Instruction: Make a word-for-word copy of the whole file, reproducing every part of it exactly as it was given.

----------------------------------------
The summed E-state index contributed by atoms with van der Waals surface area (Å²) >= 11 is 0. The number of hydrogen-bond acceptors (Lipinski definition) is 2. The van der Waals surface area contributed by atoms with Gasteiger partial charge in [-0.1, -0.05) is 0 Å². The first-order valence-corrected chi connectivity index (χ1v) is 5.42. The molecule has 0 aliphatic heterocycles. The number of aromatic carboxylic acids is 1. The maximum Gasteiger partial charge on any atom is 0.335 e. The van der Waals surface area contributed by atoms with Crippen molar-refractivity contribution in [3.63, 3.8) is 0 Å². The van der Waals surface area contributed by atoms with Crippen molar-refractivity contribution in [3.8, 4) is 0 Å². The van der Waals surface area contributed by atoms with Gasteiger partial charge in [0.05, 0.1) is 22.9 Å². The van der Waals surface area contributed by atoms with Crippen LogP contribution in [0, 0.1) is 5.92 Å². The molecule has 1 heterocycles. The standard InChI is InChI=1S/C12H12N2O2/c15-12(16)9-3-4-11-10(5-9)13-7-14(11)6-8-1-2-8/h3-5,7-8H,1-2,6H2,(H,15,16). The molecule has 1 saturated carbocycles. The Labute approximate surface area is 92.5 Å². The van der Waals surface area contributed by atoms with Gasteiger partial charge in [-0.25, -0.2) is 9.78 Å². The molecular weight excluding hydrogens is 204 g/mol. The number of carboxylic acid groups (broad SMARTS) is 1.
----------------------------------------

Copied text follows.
The summed E-state index contributed by atoms with van der Waals surface area (Å²) >= 11 is 0. The number of hydrogen-bond acceptors (Lipinski definition) is 2. The van der Waals surface area contributed by atoms with Gasteiger partial charge in [-0.1, -0.05) is 0 Å². The first-order valence-corrected chi connectivity index (χ1v) is 5.42. The molecule has 0 aliphatic heterocycles. The number of aromatic carboxylic acids is 1. The maximum Gasteiger partial charge on any atom is 0.335 e. The van der Waals surface area contributed by atoms with Crippen molar-refractivity contribution in [3.63, 3.8) is 0 Å². The van der Waals surface area contributed by atoms with Crippen molar-refractivity contribution in [3.8, 4) is 0 Å². The van der Waals surface area contributed by atoms with Gasteiger partial charge in [0.05, 0.1) is 22.9 Å². The van der Waals surface area contributed by atoms with Crippen LogP contribution in [0, 0.1) is 5.92 Å². The molecule has 1 heterocycles. The standard InChI is InChI=1S/C12H12N2O2/c15-12(16)9-3-4-11-10(5-9)13-7-14(11)6-8-1-2-8/h3-5,7-8H,1-2,6H2,(H,15,16). The molecule has 1 saturated carbocycles. The Labute approximate surface area is 92.5 Å². The van der Waals surface area contributed by atoms with Gasteiger partial charge in [-0.25, -0.2) is 9.78 Å². The molecular weight excluding hydrogens is 204 g/mol. The number of carboxylic acid groups (broad SMARTS) is 1.